Improving Toe Hooks for Climbing

By TH (TomHenry) David, PT, DPT

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We don’t talk much about ankles in climbing. We talk about pulleys, sick crimps, and that kid that just stomped your project. Well, I’m here to tell you that your ankles are important and that they are critical for toe hooking.

The interesting thing about toe-hooking is that it utilizes a set of muscles that aren’t typically loaded while climbing. Your calf muscles and toe flexor muscles are loaded every time you step onto a hold and keep your heel raised. But the muscles that bring your ankle and toes upward, specifically your anterior tibialis and toe extensor muscles, are really only used when lifting your foot to get to the next hold.

And then you toe hook! Suddenly, your anterior tibialis and toe extensors aren’t just carrying your foot against gravity, they’re pulling against a percentage of your body weight. And in order for the toe to hook and remain hooked, two things have to happen.

First, your ankle has to have enough range of motion to “hook.” Specifically, you have to be able to extend your toes and pull your ankle close enough towards you to “hook” the hold. Then, your anterior tibialis and toe extensor musculature have to be strong enough to maintain that position while they are loaded with part of your body weight.

So how can you get better at toe hooks? You can try these! It’s important to ensure you have enough range of motion. There’s a simple test you can try at home: the knee-to-wall test. This test measures how much dorsiflexion (toes coming upward towards you) your ankle has.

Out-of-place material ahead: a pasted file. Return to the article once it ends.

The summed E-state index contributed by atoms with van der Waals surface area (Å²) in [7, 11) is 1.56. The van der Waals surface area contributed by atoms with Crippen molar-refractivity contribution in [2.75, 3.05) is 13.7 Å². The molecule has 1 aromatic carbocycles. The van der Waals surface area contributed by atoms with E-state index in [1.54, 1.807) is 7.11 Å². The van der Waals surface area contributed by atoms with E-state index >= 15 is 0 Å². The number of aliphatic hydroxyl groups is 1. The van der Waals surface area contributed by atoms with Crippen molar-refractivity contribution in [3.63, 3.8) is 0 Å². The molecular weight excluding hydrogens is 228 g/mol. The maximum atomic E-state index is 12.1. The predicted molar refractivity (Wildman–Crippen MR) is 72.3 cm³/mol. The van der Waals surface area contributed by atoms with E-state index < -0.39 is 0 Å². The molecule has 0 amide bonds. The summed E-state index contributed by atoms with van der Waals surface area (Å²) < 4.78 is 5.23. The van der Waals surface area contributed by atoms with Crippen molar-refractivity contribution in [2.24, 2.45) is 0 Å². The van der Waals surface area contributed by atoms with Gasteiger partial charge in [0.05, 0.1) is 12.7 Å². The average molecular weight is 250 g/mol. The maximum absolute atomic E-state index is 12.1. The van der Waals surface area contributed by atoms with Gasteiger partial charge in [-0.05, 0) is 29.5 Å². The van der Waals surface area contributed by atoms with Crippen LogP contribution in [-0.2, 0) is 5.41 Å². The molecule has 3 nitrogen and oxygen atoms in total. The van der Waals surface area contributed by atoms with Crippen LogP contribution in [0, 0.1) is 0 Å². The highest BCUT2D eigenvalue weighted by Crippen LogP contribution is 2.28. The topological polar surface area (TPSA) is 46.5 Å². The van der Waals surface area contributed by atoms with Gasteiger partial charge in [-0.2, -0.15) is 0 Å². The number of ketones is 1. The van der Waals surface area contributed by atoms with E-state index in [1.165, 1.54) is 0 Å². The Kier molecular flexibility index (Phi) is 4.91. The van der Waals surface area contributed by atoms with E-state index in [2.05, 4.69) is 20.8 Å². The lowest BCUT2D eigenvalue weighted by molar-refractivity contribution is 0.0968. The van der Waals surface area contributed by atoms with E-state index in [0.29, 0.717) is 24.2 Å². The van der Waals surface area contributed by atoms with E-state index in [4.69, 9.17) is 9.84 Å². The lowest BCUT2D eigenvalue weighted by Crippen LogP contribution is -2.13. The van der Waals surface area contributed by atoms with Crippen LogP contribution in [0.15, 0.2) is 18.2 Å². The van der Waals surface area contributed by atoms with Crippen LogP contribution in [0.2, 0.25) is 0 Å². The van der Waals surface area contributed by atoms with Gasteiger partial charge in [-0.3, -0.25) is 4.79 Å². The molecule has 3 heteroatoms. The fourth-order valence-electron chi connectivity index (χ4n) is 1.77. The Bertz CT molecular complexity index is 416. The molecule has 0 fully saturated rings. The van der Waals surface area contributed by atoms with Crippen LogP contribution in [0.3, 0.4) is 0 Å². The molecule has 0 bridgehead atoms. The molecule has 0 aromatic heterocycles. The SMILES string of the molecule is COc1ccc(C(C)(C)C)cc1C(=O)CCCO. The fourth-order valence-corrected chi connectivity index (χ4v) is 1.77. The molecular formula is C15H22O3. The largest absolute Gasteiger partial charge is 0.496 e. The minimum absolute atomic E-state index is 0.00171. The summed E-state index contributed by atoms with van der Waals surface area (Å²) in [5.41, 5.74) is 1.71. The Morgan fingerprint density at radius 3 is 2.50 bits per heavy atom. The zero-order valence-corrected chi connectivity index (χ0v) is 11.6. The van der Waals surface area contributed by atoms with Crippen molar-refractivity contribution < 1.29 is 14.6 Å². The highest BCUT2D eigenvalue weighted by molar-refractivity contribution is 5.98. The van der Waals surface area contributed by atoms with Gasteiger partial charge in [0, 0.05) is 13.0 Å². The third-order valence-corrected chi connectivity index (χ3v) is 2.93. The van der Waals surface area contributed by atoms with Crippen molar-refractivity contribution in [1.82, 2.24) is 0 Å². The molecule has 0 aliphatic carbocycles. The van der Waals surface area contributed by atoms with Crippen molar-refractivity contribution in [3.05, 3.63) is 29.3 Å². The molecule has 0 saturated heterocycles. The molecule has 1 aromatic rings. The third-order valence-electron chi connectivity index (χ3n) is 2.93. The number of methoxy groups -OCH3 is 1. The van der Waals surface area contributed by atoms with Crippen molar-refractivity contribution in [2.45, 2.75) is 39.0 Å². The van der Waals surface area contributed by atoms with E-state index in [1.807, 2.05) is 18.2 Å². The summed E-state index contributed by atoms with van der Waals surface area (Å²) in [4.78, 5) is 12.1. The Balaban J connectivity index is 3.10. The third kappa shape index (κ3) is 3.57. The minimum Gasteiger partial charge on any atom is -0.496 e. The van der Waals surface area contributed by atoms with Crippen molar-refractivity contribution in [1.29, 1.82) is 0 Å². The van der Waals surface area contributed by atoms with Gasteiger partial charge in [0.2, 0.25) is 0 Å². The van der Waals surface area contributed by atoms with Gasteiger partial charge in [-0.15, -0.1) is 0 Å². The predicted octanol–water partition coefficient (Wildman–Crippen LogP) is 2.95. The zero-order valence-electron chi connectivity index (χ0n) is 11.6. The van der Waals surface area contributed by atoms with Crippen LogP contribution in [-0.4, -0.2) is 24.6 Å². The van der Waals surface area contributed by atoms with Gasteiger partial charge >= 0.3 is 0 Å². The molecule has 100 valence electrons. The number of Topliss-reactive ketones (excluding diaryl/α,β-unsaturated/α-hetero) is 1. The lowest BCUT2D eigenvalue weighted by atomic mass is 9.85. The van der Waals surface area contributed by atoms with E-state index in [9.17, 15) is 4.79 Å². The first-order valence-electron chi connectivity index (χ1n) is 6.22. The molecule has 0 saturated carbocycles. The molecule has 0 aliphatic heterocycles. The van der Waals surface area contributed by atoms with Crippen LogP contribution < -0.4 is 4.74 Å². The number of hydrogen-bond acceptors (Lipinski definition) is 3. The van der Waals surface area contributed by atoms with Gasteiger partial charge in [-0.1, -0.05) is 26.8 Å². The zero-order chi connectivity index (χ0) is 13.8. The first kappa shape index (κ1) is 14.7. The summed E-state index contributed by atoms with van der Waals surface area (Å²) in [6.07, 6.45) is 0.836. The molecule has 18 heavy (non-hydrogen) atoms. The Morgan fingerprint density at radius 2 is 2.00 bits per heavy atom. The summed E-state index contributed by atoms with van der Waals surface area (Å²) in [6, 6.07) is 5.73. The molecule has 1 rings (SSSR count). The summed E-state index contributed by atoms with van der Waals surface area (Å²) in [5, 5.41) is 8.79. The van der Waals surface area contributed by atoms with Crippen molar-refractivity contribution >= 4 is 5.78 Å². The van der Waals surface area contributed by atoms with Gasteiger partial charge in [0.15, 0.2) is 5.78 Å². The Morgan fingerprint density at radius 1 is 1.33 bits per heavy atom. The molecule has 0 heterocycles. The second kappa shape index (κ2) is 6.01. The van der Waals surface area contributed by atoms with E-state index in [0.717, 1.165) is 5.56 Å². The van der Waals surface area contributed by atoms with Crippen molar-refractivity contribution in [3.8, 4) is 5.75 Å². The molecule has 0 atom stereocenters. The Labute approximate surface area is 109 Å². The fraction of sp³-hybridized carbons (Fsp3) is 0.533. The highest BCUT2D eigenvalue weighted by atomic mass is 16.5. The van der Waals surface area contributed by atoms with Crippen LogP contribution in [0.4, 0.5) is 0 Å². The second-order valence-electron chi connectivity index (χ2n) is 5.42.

Knee-to-Wall Test

To perform this test, find a wall. No, a wall that doesn’t have climbing holds on it. Good. Next, get into a lunge position close to the wall. With your front foot, find the Goldilocks position where you can touch your knee to the wall, and your heel is just about to come off the ground.

Main performs a knee-to-wall toe hook test

If you can fit your hand sideways between your foot and the wall at this position, you have normal ankle ROM! Hooray! If you can’t, either your hands are big, or you could use some stretching.

Toe hook 2

Stretches for Toe Hook Climbing

Gastroc Stretch

(60 sec hold daily)

Toe hook 3

Soleus Stretch

(60 sec hold daily)

Toe hook 4

Now that your calf is loosened up, it’s time to strengthen your anterior tibialis and toe extensors!

Exercises for Toe Hook Climbing

Anterior Tibialis Strengthening w/ Backpack

(15 lifts)

Toe hook 5

At the crag? Don’t empty your backpack yet! Use that as a warm-up! Perform a set of 15 lifts.

Toe hook a tree!

 (3 sets x 10 sec each side)

Toe hook 6

The closer your stance leg gets to the tree, the more difficult the exercise becomes. Hold for 3 bouts of 10 seconds on each side.

Please reach out with questions or to further develop your climbing program!

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